That is why the square at the beginning of the Primorsky Bulvar, open to the sea and the skies, was chosen as the site for the bronze bust sculpted by A. Kovalev of Valentin Glushko, the father of Soviet rocket engines, twice Hero of Socialist Labour.
Chestnut and linden trees line the boulevard. Most of its buildings went up in the first half of the 19th century including those that form the ensemble of its central part which is a semicircular square with two concave buildings at the end and the monument to Due de Richelieu, Odessa’s first Mayor, in the middle. The Duke emigrated from France during the Great French Revolution and was appointed Governor-General of the Novorossiisk Area. He did a great deal for the development of Odessa and his monument was designed in 1826 by Ivan Martos, a talented Russian sculptor, who also designed the first secular monument in Russia, that of the national heroes Kuzma Minin and Dmitri Pozharsky which stands on Moscow’s Red Square.
The bronze figure of the Duke and three bronze bas-reliefs symbolizing agriculture, justice and trade were made from the models of Martos by I.Yefimov. The iron cannon ball wedged in the pedestal has a history of its own, but more about that later. For more than 150 years the bronze duke has stood at the sea gates of the city and welcomed all visitors. A giant stone stairway leads from the monument to the beach.
The idea of an architectural ensemble with a broad flight of stone steps leading to the sea which links the high bank with the low shore and provides a gateway to the city, belongs to the well-known St. Petersburg 19th century architect Avraam Melnikov. However, the idea was only fully completed in our time when the passenger port was built at the foot of the stairs.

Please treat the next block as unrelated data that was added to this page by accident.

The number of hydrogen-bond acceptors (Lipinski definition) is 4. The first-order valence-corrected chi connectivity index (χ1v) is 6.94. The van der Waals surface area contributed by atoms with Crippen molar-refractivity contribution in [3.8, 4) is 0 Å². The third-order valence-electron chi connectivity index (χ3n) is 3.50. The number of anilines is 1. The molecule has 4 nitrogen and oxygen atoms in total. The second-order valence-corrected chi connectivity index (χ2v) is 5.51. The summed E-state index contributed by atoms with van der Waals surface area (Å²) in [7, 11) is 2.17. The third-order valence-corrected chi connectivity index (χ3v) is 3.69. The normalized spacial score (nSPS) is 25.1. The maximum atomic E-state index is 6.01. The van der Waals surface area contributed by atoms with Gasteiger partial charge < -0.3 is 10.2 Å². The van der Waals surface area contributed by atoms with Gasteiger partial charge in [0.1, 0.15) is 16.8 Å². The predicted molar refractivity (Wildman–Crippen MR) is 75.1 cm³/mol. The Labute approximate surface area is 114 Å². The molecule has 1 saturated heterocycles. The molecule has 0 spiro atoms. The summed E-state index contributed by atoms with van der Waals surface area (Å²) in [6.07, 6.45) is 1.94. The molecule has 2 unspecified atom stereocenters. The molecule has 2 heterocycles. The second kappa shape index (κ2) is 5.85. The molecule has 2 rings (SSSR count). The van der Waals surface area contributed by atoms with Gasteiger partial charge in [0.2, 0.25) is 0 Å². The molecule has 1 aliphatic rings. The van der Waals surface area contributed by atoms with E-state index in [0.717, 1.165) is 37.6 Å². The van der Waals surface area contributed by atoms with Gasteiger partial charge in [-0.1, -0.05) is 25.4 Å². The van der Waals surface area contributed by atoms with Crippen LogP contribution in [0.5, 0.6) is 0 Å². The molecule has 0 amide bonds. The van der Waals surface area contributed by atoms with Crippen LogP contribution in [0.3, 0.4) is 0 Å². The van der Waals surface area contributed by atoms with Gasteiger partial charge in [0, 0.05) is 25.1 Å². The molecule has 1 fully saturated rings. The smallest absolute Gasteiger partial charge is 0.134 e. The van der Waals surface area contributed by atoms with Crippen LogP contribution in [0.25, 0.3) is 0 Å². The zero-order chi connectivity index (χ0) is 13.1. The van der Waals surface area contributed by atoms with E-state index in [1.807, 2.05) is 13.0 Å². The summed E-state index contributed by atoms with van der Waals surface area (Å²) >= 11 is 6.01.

In keeping with A. Melnikov’s plan, the symmetrical buildings on either side of the square were built in the style of the Russian empire. The right-hand building (if you stand with your back to the sea, house No.7) has five open arches with white Ionic pilasters two storeys high. An intricate balustrade in white stone lessens the sharp contrast between the dark massive cornice and the lighter tones of the sky.
The two upper storeys are decorated with basreliefs, but their form and proportions remain simple. They define the overall image of the building which was completed in 1827.
It was this building that housed the first public library in Southern Russia (today it houses the Gorky Science Library). Later the building housed the law courts. A memorial plaque to the left of the entrance notes that it was in this building that the Tsar’s military court sentenced to death the revolutionary Grigory Kotovsky. His sentence was later commuted to convict labour for life, but after the revolution he was set free and became one of the legendary heroes of the Civil War.
At present the building houses the Odessa Office of “Soyuzvneshtrans”, the organisation dealing with foreign trade transport operations.